The ridge also allowed warmer-than-normal air to dominate most of the country. The above-normal temperatures helped to contract the snow cover, especially during the last half of the month. About 40 percent of the CONUS was snow-covered for the first half of the month. As warmer air masses dominated during the second half, the snow cover extent contracted to 15-25 percent. By month's end, there were 6,805 record warm daily high (3,882) and low (2,923) temperature records, which is about six times the 1,109 record cold daily high (777) and low (332) temperature records, with the CONUS ranking seventh warmest nationally for February. The REDTI (Residential Energy Demand Temperature Index) for February 2016 ranked ninth lowest in the 1895-2016 record for February, illustrating how the unusually warm temperatures in the major metropolitan areas of the Northeast, Midwest, and West reduced heating demands.
Nationally, February 2016 ranked as the 46th driest February on record. This resulted from the unusually low precipitation in the usually wet west coast and south central regions. But above-normal precipitation in the Northeast, and improving hydrologic conditions in the Northwest, helped to contract drought and abnormal dryness in those regions. Areas in Wyoming, North Dakota, the Southwest, and Southern Plains missed out on the precipitation, so drought and abnormal dryness expanded there. Overall, the national moderate-to-exceptional drought footprint shrank slightly to 12.1 percent of the U.S. as a whole, and 14.3 percent of the CONUS.
As the troughs and ridges migrated through the jet stream flow across North America, the storm track favored troughing over the eastern CONUS and ridging over the West. A below-normal 500-mb height anomaly pattern prevailed across much of the North Pacific. Below-normal 500-mb height anomalies over the North Pacific and southeastern CONUS and above-normal anomalies over western North America are characteristic of a positive PNA index pattern.
North America was part of a long-wave pattern that stretched across the Northern Hemisphere. The circulation pattern was complicated this month. At the higher latitudes, above-normal 500-mb height anomalies stretched across the Arctic Ocean from Canada to central Russia. Between these areas of anomalous ridging, troughs with below-normal 500-mb height anomalies occurred over the north central portions of the North Pacific into eastern Siberia, and over northern Europe. At the lower portions of the Mid-Latitudes, ridge/trough couplets appear with a ridge and above-normal 500-mb heights over western North America with a trough and below-normal 500-mb heights over eastern North America; above-normal heights over the North Atlantic coupled with the below-normal heights over Northern Europe; and the above-normal heights over central Russia into northern Africa coupled with the below-normal heights over eastern Siberia and the North Pacific. The above-normal 500-mb heights were associated with upper-level ridging and above-normal surface temperatures over western North America and much of Eurasia, and with below-normal snow cover over Europe to southern Asia. The below-normal 500-mb heights were associated with upper-level troughing, near to below-normal surface temperatures over parts of eastern Siberia, and below-normal sea surface temperatures over the north central North Pacific. With large portions of the continents having warmer-than-normal temperatures, and large portions of the equatorial Pacific Ocean (due to El Niño), Indian Ocean, Atlantic Ocean, and eastern North Pacific Ocean having warmer-than-normal sea surface temperatures, the February 2016 global temperature was well above normal.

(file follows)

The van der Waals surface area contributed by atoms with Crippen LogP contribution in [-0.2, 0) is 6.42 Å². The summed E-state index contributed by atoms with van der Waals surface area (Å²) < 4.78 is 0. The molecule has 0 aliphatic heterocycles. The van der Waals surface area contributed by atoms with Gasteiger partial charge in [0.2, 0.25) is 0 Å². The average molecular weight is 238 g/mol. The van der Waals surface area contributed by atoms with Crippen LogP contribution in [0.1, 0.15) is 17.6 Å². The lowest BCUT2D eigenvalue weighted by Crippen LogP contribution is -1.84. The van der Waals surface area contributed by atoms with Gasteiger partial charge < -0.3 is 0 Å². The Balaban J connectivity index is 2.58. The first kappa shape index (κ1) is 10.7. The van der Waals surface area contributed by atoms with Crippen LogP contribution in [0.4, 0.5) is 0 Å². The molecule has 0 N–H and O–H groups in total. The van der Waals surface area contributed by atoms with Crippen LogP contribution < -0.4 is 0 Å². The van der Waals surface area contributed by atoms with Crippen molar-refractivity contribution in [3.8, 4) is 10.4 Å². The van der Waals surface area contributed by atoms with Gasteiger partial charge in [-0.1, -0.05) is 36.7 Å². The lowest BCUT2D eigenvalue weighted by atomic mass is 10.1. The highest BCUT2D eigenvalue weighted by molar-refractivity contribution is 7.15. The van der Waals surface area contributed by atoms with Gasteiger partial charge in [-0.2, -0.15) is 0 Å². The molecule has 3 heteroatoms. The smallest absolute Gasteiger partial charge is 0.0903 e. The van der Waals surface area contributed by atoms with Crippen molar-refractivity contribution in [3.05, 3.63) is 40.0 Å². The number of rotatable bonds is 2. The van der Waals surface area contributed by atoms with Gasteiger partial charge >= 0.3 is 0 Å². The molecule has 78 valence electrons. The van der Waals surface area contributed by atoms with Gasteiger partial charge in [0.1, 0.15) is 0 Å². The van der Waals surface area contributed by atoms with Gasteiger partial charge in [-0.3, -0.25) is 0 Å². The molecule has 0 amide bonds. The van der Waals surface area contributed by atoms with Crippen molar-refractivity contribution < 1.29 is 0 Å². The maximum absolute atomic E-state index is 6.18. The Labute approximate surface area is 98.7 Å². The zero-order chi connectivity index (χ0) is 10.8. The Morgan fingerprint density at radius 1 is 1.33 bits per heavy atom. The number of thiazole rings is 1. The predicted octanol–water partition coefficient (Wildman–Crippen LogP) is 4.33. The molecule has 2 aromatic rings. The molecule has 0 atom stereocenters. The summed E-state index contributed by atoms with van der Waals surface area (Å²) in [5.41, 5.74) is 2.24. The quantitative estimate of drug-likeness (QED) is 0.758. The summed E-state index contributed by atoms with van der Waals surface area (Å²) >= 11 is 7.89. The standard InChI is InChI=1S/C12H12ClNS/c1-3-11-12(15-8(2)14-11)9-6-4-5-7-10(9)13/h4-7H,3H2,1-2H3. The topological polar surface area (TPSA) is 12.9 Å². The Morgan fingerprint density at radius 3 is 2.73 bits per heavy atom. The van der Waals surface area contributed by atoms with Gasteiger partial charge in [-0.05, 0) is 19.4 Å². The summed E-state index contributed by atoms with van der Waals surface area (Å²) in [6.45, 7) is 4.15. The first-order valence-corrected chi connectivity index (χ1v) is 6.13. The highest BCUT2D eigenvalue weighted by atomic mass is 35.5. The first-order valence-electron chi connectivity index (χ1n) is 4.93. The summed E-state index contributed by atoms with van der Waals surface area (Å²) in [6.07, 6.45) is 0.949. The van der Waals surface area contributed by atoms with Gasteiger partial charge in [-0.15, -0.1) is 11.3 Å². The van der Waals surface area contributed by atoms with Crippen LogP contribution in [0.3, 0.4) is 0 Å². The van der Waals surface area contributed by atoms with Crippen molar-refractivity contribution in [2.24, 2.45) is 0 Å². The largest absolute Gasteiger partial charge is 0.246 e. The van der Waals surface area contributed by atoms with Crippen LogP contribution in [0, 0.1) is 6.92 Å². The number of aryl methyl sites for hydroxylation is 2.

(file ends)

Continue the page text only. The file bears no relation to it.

Subtropical highs, and fronts and low pressure systems moving in the mid-latitude storm track flow, are influenced by the broadscale atmospheric circulation. The circulation of the atmosphere can be analyzed and categorized into specific patterns. The Tropics, especially the equatorial Pacific Ocean, provides abundant heat energy which largely drives the world's atmospheric and oceanic circulation. The following describes several of these modes or patterns of the atmospheric circulation, their drivers, the temperature and precipitation patterns (or teleconnections) associated with them, and their index values this month:
El Niño Southern Oscillation (ENSO)